We sat at the vacant table near the bar and Tony went to explain our predicament to the bartender. I noticed that nobody had said bonsoir and that seemed strange and faintly sinister. Tony came back to our table and shortly an old woman with leathery tanned skin, dressed in black, with a grubby apron and wearing carpet slippers, her grey hair tied up into a severe bun, plonked two foul smelling coffees in front of us. We drank the liquid quickly and Tony, leaving five euros in coins on the table, ushered me out as if in haste.
‘What did you make of that place?’ Tony asked. I shrugged my shoulders, I thought the café and those in it seemed weird, as if from another era and the coffee was nothing like any other I had ever tasted. The good news was that Tony had been given very clear directions and half an hour later, without further incident, we arrived in the village Sophie and Martin now called home.
The next day promised a fine sunny morning, so we went off with our hosts and their two teenage kids to the colourful market in Sarlat. Martin bought the mandatory oysters for our evening meal and Tony and I bought champagne and wine as our contribution. The kids insisted on Sophie’s buying a very rich looking bûche de Noel and we set off back to the house, pleased with our morning.
That afternoon, Sophie explained, the family would be busy preparing the Christmas Eve supper to which some French neighbours had also been invited, so Tony and I set off to walk around the village and stroll along a riverside path to get out of their way and explore a little.
“We must ask them about that strange café tonight; I’m sure the French neighbours at least will know it.”
“Yes”, said Tony. “To be honest, I found it creepy and it was if we were intruders rather than customers.”
That evening we dined sumptuously: cocktails followed by oysters, then roast goose, a lime sorbet, cheese followed by a choice of good old Christmas pudding or bûche de Noel, or in Tony’s case, both. All, of course, washed down with quantities of wine. We then retired, or nearly collapsed into the sofa and chairs around the living room fire.
Maurice, one of the French neighbours enquired about our journey. “Well,” said Tony, “It was fine in the morning but it got really difficult once the fog had come down. In fact, we got rather lost I’m afraid.” Maurice and his wife Hélène expressed their sympathy.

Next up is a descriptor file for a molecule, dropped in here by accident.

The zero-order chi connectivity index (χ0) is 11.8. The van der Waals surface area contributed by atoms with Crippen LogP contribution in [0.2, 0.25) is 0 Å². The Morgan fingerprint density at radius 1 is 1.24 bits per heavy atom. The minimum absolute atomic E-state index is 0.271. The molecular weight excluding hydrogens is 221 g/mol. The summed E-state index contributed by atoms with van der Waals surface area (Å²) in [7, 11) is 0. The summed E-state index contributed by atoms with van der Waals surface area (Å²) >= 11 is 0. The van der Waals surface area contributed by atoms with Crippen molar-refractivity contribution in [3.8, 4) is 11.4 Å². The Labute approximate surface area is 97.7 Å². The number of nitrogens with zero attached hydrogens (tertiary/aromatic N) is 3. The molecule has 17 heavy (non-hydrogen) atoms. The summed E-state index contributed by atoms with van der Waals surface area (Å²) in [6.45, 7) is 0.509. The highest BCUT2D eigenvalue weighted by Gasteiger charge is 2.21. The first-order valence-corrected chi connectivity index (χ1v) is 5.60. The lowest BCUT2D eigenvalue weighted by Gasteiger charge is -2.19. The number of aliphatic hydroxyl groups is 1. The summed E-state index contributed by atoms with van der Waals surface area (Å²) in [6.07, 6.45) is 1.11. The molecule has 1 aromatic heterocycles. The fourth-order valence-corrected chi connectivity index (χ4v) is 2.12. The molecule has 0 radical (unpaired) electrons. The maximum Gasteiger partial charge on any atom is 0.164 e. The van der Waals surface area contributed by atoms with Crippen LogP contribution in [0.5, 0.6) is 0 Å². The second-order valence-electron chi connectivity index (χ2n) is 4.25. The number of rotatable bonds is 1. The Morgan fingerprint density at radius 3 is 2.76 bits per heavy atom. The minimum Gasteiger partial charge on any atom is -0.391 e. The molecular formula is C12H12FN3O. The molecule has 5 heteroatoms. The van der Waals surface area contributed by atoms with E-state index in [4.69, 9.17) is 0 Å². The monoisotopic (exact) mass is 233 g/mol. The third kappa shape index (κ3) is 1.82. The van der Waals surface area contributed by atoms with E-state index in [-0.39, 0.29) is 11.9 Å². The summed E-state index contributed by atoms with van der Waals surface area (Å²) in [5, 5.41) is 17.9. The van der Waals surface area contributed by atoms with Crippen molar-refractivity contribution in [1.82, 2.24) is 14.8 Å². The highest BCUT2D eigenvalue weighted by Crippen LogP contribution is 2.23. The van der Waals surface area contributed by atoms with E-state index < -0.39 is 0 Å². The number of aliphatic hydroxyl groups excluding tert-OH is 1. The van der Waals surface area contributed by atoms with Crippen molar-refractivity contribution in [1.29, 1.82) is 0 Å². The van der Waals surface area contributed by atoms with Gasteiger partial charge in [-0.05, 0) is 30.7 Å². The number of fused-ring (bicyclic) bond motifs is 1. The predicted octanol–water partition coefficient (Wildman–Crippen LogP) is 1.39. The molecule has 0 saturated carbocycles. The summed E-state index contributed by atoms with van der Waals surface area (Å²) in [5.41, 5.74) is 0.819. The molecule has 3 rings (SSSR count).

“But,” Tony continued, “About fifteen kilometres or so from here we found an old-fashioned café and asked for directions. It was a strange place, as if nothing had changed since the 1940s.”
Maurice asked us to show him on the map where we thought it was. We traced our route back and found what we thought was the name of the village, which was on the road to Gramat. He visibly paled. “That can’t be right,” he said.
“I’m sure that’s the only place it could be,” Tony said.
“No, you see, there’s nothing there now; that village was completely destroyed by the Germans in 1944. It was burnt to the ground, even the sheep and cattle perished. So, you see….” He tailed off.
Tony and I exchanged a worried look and I said as lightly as I could, “Well, then it must have been somewhere else. It was so foggy and dark we could easily be mistaken.”
The next day we really felt we needed to have some fresh air after the previous night’s indulgence. We took the car to see if we could retrace our route to find that strange café. We came to a crossroads and I thought I recognised the village sign I had seen. There was, however, no building of any kind, just a solid-looking memorial to those killed by a German regiment on its retreat to the north in 1944.
We walked around the monument, reading the names of those who had died and musing on the senseless brutality of it all. As I looked down the list, I noticed something glinting in the sun on the ground. I bent down. At the foot of the monument were two two-euro coins and a one euro piece.